International Security & Defense

436 Items

A Russian military medic inspects a patient near the village of Maarzaf, 15 kilometers northwest of Hama, in Syria, Wednesday, March 2, 2016.

AP Photo/Pavel Golovkin

News

Podcast: Humanitarian Negotiations Series: Negotiation with Non-State Armed Groups at the Frontlines

Dec. 21, 2016

A podcast from the Advanced Training Program on Humanitarian Action produced from a Middle East Initiative event on humanitarian negotiations with non-state armed groups featuring Professor Claude Bruderlein; Ashley Jackson; Stig Jarle Hansen; and Abdi Ismail Isse.

Paper - Harvard Business School

Henry A. Kissinger as Negotiator: Background and Key Accomplishments

| Dec. 12, 2016

Following a brief summary of Henry A. Kissinger’s career, this paper describes six of his most pivotal negotiations: the historic establishment of U.S. diplomatic relations with the People’s Republic of China, the easing of geopolitical tension with the Soviet Union, symbolized by the signing of the first Strategic Arms Limitation Treaty (“SALT I”), the limited success of the SALT II negotiations, the mediation after the 1973 Arab-Israeli war of the agreement on Sinai disengagement between Egypt and Israel and of the Israel-Syria Separation of Forces Agreement, and the Paris Peace Accords to end the Vietnam War.

teaser image

Paper - Harvard Business School

Henry Kissinger's Negotiation Campaign to End the Vietnam War

| Dec. 12, 2016
President Richard M. Nixon was elected in 1968 with the widespread expectation that he would bring about an end to the costly and unpopular war in Vietnam. The task largely fell to National Security Adviser Henry Kissinger. When the negotiations began, North Vietnam appeared to have a winning hand with time on its side. To induce agreement from North Vietnam on acceptable terms, Kissinger orchestrated a complex negotiation campaign with multiple fronts: North Vietnam, the U.S. public and Congress China, the USSR, West Germany, and South Vietnam. Kissinger’s efforts culminated in the signing of the 1973 Paris Peace Accords, which held for about two years before collapsing in the wake of Watergate. The account in this working paper carefully describes — but does not analyze nor draw lessons from — core features of these challenging negotiations. Forthcoming papers will provide analysis and derive general insights from this negotiation campaign.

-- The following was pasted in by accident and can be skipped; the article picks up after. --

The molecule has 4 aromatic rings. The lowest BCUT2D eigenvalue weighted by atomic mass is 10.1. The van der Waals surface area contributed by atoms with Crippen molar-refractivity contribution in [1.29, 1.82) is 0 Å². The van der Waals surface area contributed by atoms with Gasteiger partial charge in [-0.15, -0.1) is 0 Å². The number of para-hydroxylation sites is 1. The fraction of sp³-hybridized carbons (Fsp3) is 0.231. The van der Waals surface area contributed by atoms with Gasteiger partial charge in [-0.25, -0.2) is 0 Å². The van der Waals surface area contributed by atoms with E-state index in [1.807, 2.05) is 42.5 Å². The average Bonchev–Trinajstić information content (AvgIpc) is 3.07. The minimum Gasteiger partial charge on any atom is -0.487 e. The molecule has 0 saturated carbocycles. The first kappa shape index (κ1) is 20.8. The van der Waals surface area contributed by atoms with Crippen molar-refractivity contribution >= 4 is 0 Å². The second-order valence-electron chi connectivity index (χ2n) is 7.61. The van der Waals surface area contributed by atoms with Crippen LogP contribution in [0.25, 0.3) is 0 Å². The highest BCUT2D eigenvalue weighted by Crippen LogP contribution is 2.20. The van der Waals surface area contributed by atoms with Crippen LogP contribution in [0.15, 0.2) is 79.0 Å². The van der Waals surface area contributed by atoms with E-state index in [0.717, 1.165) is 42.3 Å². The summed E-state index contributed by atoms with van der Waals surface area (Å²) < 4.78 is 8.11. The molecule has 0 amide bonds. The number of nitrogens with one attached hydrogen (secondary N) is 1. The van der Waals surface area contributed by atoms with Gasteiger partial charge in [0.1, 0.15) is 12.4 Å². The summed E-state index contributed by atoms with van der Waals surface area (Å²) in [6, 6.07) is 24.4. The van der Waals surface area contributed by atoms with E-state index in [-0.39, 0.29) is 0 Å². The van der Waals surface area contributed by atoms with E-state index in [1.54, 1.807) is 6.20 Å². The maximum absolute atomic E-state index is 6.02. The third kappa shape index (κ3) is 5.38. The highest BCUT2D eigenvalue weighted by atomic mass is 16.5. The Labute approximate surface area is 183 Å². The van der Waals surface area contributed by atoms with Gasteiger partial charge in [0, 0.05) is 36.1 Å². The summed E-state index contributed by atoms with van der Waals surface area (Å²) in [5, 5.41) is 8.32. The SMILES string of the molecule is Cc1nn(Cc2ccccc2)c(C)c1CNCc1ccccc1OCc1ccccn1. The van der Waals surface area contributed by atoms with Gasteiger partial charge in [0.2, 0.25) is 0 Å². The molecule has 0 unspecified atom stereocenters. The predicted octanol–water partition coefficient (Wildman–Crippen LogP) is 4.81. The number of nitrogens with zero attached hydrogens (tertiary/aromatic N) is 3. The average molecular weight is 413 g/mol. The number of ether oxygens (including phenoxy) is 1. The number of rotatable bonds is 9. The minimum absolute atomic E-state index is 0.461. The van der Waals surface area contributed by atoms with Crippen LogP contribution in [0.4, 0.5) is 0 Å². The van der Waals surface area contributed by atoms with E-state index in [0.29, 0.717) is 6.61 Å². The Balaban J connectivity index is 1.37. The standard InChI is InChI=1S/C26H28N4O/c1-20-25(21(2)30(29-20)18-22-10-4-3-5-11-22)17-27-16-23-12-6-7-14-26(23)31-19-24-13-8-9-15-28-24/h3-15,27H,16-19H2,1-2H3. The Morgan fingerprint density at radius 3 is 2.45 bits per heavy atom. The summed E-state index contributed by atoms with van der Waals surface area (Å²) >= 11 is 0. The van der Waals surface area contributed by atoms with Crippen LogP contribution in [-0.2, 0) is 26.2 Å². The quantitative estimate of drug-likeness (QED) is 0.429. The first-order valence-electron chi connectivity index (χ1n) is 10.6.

Panel: What does Brexit mean for Europe's security architecture?

Thomas Lobenwein

Report

Brave new world? What Trump and Brexit mean for European foreign policy

| Dec. 08, 2016

On 24 and 25 November 2016 experts from politics and academia, including FDP Executive director Cathryn Clüver, discussed the impact of Brexit on several policy areas in a series of workshops at the Hertie School of Governance in Berlin. All events took place under Chatham House rules.

In this photo provided by the Syrian Civil Defense group known as the White Helmets, a destroyed ambulance is seen outside the Syrian Civil Defense main center after airstrikes in Ansari neighborhood in the rebel-held part of eastern Aleppo, Syria, Friday

Syrian Civil Defense White Helmets via AP

News

Podcast: Humanitarian Negotiation Series: Protection of Medical Personnel and Operations at the Frontlines

October 26, 2016

A podcast from the Advanced Training Program on Humanitarian Action (ATHA) program produced from a Middle East Initiative event on humanitarian negotiations to protect medical personnel and infrastructure on the frontlines of conflict zones on Thursday, October 6, 2016, featuring Professor Claude Bruderlein; Michael VanRooyen, Director, Harvard Humanitarian Initiative; Chairman, Brigham and Women's Hospital Department of Emergency Medicine, Professor, Harvard Medical School and Harvard T.H. Chan School of Public Health; François Stamm, Head of Delegation for the International Committee of the Red Cross, Washington, D.C.; Adrienne Fricke, Senior Fellow, Harvard Humanitarian Initiative, Visiting Scientist, Harvard T.H. Chan School of Public Health.

Jens Stoltenberg speaks to students at the Harvard Kennedy School.

Bennett Craig

Testimony

The Three Ages of NATO: An Evolving Alliance

| Sep. 23, 2016

Jens Stoltenberg,NATO Secretary General, discussed the future of the NATO alliance during this speech, given at the Harvard Kennedy School on September 23, 2016. He described the alliance as a responsive organization, capable of adapting to changes in the international security landscape but committed to the continuity of its founding values. In particular, he emphasized the necessity of maintaining a policy of absolute solidarity among member states, especially  in light of the exacerbating civil war in Syria and Russia’s aggressive stance toward countries to the East of NATO member state borders.